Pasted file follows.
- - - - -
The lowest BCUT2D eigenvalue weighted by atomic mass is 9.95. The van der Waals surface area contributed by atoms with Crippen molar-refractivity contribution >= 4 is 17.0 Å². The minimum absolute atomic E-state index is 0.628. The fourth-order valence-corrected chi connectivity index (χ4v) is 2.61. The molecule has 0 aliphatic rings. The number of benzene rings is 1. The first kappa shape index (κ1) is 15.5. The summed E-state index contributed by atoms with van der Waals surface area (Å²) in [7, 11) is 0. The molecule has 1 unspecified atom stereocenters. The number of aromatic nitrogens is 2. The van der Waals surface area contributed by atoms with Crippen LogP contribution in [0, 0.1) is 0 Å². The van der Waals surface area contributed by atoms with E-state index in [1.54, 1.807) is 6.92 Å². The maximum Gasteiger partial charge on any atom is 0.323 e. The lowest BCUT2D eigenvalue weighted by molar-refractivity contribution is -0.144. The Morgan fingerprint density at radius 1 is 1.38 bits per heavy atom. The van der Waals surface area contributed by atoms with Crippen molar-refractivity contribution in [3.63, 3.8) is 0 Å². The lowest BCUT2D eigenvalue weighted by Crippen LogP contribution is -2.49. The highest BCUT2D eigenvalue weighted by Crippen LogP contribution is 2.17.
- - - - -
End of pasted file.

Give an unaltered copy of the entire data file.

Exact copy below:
The lowest BCUT2D eigenvalue weighted by atomic mass is 9.95. The van der Waals surface area contributed by atoms with Crippen molar-refractivity contribution >= 4 is 17.0 Å². The minimum absolute atomic E-state index is 0.628. The fourth-order valence-corrected chi connectivity index (χ4v) is 2.61. The molecule has 0 aliphatic rings. The number of benzene rings is 1. The first kappa shape index (κ1) is 15.5. The summed E-state index contributed by atoms with van der Waals surface area (Å²) in [7, 11) is 0. The molecule has 1 unspecified atom stereocenters. The number of aromatic nitrogens is 2. The van der Waals surface area contributed by atoms with Crippen LogP contribution in [0, 0.1) is 0 Å². The van der Waals surface area contributed by atoms with E-state index in [1.54, 1.807) is 6.92 Å². The maximum Gasteiger partial charge on any atom is 0.323 e. The lowest BCUT2D eigenvalue weighted by molar-refractivity contribution is -0.144. The Morgan fingerprint density at radius 1 is 1.38 bits per heavy atom. The van der Waals surface area contributed by atoms with Crippen molar-refractivity contribution in [3.63, 3.8) is 0 Å². The lowest BCUT2D eigenvalue weighted by Crippen LogP contribution is -2.49. The highest BCUT2D eigenvalue weighted by Crippen LogP contribution is 2.17.